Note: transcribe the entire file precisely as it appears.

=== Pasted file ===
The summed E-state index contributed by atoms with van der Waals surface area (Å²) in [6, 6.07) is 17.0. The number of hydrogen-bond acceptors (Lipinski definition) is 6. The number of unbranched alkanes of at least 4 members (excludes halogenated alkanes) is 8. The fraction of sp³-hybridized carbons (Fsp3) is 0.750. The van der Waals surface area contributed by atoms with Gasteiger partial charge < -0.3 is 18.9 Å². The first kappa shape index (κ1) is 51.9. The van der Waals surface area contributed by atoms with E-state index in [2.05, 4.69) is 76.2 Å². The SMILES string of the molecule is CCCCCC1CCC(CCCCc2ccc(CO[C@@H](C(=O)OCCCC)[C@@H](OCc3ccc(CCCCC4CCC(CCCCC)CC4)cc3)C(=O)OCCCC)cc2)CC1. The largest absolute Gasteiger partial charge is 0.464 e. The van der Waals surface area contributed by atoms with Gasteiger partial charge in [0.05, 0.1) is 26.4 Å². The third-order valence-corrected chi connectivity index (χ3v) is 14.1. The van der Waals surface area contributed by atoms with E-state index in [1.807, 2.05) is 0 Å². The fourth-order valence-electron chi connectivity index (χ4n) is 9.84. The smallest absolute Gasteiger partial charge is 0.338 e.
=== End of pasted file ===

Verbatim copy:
The summed E-state index contributed by atoms with van der Waals surface area (Å²) in [6, 6.07) is 17.0. The number of hydrogen-bond acceptors (Lipinski definition) is 6. The number of unbranched alkanes of at least 4 members (excludes halogenated alkanes) is 8. The fraction of sp³-hybridized carbons (Fsp3) is 0.750. The van der Waals surface area contributed by atoms with Gasteiger partial charge < -0.3 is 18.9 Å². The first kappa shape index (κ1) is 51.9. The van der Waals surface area contributed by atoms with E-state index in [2.05, 4.69) is 76.2 Å². The SMILES string of the molecule is CCCCCC1CCC(CCCCc2ccc(CO[C@@H](C(=O)OCCCC)[C@@H](OCc3ccc(CCCCC4CCC(CCCCC)CC4)cc3)C(=O)OCCCC)cc2)CC1. The largest absolute Gasteiger partial charge is 0.464 e. The van der Waals surface area contributed by atoms with Gasteiger partial charge in [0.05, 0.1) is 26.4 Å². The third-order valence-corrected chi connectivity index (χ3v) is 14.1. The van der Waals surface area contributed by atoms with E-state index in [1.807, 2.05) is 0 Å². The fourth-order valence-electron chi connectivity index (χ4n) is 9.84. The smallest absolute Gasteiger partial charge is 0.338 e.